After, you are comfortable in decoding questions, set time limits to solve the question. Initial results may be disappointing, but keep doing it. The scores will improve slowly. Identify which is your strong zone, DI or LR. Try to attempt your strong zone first while taking the mocks. This will help you build more confidence in the section. If there is time left, look at the cases which you think are tough. Now, there may be questions with no negative marks in some of the cases. Make intelligent guesses for these questions if you are unable to solve the question in its entirety. You may get lucky!
It is possible that while taking the test your results may fluctuate. You may score high marks in some of the tests and low marks in some others. That is okay. But your review of the mock, should reveal to you which angle about the solution you were not able to think. Keep a mental note and never make the mistake again. Once you spend some time working on your skills in this section, you will be able to solve cases accurately. In more than 75% of the cases of DI/LR, either you will solve the case correctly or you will not solve the case at all. There is little chance that you will solve the case incorrectly.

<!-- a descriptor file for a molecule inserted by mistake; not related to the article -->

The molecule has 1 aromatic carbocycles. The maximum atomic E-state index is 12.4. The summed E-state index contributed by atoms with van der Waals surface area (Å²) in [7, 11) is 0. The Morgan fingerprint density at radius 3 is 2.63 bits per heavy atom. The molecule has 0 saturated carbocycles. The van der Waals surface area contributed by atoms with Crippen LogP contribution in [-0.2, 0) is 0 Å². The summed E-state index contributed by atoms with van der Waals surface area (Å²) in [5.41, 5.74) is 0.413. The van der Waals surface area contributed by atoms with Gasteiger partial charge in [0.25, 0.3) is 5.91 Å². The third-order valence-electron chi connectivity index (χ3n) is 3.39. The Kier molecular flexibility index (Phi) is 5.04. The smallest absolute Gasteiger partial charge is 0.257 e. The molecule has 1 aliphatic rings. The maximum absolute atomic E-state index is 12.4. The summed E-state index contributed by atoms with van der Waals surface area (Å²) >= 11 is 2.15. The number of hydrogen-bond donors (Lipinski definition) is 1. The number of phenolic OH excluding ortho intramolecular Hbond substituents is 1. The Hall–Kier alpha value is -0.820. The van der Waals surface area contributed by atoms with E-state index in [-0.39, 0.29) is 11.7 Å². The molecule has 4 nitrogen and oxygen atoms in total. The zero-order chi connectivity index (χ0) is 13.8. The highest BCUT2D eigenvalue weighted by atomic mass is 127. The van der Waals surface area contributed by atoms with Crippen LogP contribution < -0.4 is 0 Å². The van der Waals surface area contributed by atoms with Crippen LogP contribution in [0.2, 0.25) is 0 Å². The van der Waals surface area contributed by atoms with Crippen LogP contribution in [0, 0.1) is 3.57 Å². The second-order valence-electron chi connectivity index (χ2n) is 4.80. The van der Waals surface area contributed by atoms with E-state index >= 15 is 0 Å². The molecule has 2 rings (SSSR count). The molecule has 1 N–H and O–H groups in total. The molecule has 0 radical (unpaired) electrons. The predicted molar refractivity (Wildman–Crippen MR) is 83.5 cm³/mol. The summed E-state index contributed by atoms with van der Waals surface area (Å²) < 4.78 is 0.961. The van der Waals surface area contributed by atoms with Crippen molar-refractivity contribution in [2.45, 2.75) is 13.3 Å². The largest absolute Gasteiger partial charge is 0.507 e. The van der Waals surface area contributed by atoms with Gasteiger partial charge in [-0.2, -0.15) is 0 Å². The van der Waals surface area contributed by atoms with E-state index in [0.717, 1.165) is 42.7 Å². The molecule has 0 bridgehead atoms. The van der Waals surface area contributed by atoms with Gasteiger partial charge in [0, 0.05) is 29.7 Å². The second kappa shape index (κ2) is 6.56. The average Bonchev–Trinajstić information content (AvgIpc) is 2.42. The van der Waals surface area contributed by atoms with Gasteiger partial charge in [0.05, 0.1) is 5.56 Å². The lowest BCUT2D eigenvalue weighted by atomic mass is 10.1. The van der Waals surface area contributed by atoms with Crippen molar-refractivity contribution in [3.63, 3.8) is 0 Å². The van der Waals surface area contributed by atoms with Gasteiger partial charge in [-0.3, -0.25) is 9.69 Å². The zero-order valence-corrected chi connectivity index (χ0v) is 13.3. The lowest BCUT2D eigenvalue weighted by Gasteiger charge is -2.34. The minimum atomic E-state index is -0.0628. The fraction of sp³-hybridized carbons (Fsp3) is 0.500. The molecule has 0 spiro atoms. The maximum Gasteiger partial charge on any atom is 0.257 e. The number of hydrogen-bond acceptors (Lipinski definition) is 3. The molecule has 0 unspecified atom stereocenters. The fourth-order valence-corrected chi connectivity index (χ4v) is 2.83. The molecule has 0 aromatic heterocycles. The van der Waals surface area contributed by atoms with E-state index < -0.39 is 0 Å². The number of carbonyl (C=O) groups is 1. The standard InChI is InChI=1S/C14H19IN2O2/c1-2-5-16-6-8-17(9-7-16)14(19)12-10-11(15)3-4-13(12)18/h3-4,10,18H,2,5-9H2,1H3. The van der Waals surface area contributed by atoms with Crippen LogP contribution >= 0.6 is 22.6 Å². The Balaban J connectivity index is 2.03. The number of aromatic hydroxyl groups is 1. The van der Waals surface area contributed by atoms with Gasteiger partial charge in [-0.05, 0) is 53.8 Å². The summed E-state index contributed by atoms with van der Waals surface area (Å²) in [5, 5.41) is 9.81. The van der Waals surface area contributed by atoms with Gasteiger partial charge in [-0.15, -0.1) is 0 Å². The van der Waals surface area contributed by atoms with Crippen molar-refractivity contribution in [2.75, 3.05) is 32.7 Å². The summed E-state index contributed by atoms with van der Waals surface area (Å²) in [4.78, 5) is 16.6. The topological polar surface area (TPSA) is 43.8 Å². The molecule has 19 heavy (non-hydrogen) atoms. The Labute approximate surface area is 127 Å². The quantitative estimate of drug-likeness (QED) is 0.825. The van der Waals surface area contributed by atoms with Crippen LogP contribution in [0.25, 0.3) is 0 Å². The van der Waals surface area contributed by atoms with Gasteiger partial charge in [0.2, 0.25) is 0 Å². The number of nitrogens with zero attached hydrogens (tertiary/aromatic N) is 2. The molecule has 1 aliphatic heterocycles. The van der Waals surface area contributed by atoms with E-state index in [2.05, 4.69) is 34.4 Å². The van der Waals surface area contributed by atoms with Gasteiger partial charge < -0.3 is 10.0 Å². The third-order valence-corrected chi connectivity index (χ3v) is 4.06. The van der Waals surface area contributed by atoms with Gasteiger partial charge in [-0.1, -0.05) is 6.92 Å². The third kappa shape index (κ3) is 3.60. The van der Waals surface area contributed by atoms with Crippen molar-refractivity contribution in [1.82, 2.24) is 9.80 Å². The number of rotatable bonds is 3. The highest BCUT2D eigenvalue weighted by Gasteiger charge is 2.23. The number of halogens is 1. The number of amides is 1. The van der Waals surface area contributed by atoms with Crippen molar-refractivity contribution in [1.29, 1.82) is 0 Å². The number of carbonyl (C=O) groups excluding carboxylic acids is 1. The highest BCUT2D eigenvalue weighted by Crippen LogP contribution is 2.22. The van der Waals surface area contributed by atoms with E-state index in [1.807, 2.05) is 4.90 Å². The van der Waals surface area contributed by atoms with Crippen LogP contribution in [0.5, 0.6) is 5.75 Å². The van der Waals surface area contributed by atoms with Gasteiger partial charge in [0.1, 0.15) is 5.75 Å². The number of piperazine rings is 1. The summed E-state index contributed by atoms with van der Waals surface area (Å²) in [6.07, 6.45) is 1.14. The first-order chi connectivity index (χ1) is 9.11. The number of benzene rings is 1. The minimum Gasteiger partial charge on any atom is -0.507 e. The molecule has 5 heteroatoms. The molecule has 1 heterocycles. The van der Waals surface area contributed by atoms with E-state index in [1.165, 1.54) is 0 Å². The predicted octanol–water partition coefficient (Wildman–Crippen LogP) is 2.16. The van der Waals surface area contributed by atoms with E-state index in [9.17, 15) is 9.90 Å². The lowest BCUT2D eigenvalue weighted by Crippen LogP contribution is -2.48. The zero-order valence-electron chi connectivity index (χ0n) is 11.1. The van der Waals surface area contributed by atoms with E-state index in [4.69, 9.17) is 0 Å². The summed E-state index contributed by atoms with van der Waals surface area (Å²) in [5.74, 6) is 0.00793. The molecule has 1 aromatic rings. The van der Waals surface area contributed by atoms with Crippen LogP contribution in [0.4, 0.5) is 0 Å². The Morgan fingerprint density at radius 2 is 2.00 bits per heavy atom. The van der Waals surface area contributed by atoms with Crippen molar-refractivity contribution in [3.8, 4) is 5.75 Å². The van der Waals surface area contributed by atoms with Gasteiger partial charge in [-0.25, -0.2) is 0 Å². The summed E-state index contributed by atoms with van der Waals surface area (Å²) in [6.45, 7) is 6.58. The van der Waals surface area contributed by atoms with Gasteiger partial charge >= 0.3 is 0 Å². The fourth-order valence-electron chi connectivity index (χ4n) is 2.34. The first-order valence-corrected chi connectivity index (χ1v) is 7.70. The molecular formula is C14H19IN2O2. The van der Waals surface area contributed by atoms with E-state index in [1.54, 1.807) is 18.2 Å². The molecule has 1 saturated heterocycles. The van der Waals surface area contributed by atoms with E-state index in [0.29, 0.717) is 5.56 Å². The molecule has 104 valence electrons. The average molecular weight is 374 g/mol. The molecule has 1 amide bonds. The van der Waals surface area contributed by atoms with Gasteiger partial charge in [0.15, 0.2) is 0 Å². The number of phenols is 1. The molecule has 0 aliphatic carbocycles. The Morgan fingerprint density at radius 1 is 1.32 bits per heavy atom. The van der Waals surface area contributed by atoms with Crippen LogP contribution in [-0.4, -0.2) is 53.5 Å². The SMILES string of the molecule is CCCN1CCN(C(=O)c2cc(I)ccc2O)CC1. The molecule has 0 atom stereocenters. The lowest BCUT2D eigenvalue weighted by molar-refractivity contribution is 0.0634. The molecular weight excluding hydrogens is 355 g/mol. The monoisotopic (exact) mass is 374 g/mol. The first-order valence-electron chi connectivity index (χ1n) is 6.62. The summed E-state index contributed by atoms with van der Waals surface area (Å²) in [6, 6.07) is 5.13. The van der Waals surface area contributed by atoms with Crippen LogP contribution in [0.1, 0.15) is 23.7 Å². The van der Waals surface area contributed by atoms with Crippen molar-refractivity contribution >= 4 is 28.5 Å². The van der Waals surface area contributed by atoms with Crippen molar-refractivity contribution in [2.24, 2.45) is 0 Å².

I would like to encourage you by giving my example. I was terrible at solving DI/LR sets. I was not even close to 70 percentile marks in the mocks initially. I put in some effort and developed my skills around it. My DI/LR percentile in CAT 2016 was 99.7 and my XAT Decision-making percentile was also more than 99 percentile. This year again, CAT may include surprise questions which may not be easy to solve, but if you are able to develop the skill of decoding questions, you will make the cut easily.
“If you want to play, then practice. If you want to win, practice harder.”